8 Things to do in Boston before Winter

I don’t know about you, but I still remember shoveling out my car a hundred times last winter to try and cross the barren waste that the city had become, and that’s why I intend to get everything out of fall before that happens again. The weather is starting to turn, but that doesn’t mean there aren’t plenty of fun things to do before the weather gets too cold. Winter is coming! Get out while you still can!

  1. Kayaking and Canoeing on the Charles River

Doesn’t matter if you own a Canoe or Kayak, or need to rent one from Charles River Canoe and Kayak center, the Charles offers a great place to get on the water and paddle. Find more information here

2. Gold star pool


The only city-owned outdoor pool in Cambridge, located on Berkshire and Cambridge streets. This pool has a depth range of 2.5ft-9ft and admission is only $0.75 per person. Remember to bring your own lounge chair, drinks and snacks for optimal summer fun! For more information look here

  1. Recreation Sundays on Memorial Drive

Memorial Drive Recreation Sundays (Spring to Fall)


Every Sunday until the 2nd Sunday in November, Memorial Drive is closed to traffic between Western Ave and Mount Auburn Street and open to skating, biking, and just general walking. Take advantage of the view of the Charles that’s usually blocked by this busy road! For hours and specifics look here

  1. Boston by Foot (and by Little Feet) Tours


Manulife Building, Platinum LEED Certified

Until October, Boston by Foot does regular walking tours that highlight Boston’s rich heritage in architecture and history. The tours are 90 minutes long and cost $12. That sound too long for your child to handle? There’s also the Boston by Little Feet tour program, which is a 60 minute tour for children ages 6-12 and costs $8. A good way to absorb Boston and get a feel for walking around the city. More information on specific tours can be found at http://www.bostonbyfoot.org/

  1. Boston DUCK Tours

Boston Duck Boat Tours


You can head over to the Prudential Center, the Museum of Science, or the New England Aquarium for a DUCK tour! These tours are given on World War II amphibious landing vehicles that have been given a friendly makeover. These 80 minute tours are narrated by expert guides who really know Boston. The guide will drive you around Boston until using its amphibious capabilities to take to the water and give you a breathtaking view on the Charles. On top of that, you might even get the chance to drive the DUCK! For specific times and locations look here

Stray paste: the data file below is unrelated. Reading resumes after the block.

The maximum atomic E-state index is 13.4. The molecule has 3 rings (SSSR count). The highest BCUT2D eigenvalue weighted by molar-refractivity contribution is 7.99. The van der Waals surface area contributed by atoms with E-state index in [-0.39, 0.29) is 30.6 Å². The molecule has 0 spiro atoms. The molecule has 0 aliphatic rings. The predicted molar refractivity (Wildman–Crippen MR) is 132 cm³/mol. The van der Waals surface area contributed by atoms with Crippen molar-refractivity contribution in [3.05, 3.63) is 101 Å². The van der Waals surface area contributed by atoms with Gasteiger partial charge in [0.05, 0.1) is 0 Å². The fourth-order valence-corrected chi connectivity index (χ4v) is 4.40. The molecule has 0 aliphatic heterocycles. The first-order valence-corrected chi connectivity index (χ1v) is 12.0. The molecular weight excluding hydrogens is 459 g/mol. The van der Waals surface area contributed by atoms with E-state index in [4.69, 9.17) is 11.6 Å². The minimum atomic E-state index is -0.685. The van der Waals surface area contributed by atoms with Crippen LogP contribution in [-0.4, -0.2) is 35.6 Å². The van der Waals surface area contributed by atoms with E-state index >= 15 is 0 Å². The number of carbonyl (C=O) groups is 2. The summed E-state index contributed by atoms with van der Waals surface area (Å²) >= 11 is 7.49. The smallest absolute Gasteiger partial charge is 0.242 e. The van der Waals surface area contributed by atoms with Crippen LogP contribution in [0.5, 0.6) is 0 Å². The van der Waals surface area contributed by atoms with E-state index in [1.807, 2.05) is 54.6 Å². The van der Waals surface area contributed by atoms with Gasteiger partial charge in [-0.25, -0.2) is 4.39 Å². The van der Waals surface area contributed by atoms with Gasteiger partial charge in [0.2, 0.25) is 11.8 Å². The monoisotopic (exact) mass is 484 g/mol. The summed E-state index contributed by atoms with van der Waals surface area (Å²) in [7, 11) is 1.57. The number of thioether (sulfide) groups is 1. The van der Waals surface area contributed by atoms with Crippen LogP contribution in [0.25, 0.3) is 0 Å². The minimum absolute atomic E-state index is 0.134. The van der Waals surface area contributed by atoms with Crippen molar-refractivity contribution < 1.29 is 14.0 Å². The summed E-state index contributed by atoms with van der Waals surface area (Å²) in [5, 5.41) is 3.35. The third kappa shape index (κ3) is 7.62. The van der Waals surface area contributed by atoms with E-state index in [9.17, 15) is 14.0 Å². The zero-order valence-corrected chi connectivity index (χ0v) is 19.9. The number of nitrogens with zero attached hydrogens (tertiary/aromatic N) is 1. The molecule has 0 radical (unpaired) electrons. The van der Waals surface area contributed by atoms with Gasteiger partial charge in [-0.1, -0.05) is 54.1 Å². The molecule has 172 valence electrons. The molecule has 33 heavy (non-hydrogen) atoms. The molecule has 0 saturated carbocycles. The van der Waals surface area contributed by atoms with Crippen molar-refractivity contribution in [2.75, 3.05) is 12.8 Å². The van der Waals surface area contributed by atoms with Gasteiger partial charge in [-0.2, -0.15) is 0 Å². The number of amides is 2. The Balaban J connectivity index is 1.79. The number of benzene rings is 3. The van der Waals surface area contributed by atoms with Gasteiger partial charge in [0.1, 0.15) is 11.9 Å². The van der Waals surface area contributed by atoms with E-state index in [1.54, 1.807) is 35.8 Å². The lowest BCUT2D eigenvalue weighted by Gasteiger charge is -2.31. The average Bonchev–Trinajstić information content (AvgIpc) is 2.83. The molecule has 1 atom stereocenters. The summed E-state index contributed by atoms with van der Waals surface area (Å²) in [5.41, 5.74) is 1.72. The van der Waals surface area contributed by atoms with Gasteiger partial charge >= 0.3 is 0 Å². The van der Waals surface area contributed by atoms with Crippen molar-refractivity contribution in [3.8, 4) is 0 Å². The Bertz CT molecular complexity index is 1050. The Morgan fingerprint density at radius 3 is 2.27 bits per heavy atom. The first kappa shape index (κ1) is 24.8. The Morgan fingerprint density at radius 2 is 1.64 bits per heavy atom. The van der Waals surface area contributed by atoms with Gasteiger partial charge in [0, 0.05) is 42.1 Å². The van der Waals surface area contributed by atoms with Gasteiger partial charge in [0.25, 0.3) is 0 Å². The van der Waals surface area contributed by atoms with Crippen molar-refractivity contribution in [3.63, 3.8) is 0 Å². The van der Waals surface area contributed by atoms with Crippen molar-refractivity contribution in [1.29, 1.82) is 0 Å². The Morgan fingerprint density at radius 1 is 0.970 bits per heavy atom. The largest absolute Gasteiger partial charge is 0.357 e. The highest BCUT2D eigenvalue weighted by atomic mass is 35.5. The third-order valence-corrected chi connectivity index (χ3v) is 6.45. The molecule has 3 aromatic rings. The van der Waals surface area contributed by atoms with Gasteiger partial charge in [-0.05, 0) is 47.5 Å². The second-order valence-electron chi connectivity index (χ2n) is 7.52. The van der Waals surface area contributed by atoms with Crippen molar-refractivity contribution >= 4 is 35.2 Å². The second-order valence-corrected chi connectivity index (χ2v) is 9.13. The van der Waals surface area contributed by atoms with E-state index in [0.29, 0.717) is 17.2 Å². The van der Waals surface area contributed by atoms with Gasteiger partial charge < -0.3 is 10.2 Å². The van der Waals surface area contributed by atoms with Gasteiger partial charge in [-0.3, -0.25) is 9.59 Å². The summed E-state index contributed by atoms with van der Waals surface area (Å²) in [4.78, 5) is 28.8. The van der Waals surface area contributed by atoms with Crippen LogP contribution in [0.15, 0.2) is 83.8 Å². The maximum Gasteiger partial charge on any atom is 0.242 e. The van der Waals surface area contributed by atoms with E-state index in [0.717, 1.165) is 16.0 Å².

1. Boston Harbor Whale Watching

Boston Harbor Cruises offers three hour whale watch cruises on high speed catamaran vessels. Three outside decks offer a great chance to catch sight of the whales, and a climate controlled interior cabin provides cushy seats for luxury between sightings. Every BHC whale watch is narrated by a naturalist from the Whale Center in New England. This one is a little expensive at roughly $50 per person, but they will refund your ticket if you don’t see a whale on your watch. For times look here

  1. Take a trip to the Boston Public Garden

Boston Public Garden

Close by to the Common is a wonderful botanical park called Boston’s Public Garden. Commissioned in 1860 to be built by architect George Meacham the nearly 4 acre large plot of land has enormous trees, historic statues and fountains, and swan boats that visitors can peacefully ride on the middle pond. The Swan boats are pedal powered and are the perfect thing for a leisurely relaxing ride if kayaking on the Charles isn’t your style. Information about the park can be found here

  1. Farmer’s Markets!

There are tons of ways to eat local around Boston, especially in the Cambridge area, and getting the food while it’s still in season is key.

The Cambridge Farmer’s market has some information here



Between different farmers markets and food festivals, there are ample opportunities to get healthy, delicious vegetables and fruits. The Cambridge Center farmer’s market is a great place to buy locally grown food and help out local businesses, and there are tons of other farmer’s markets in the Boston area.

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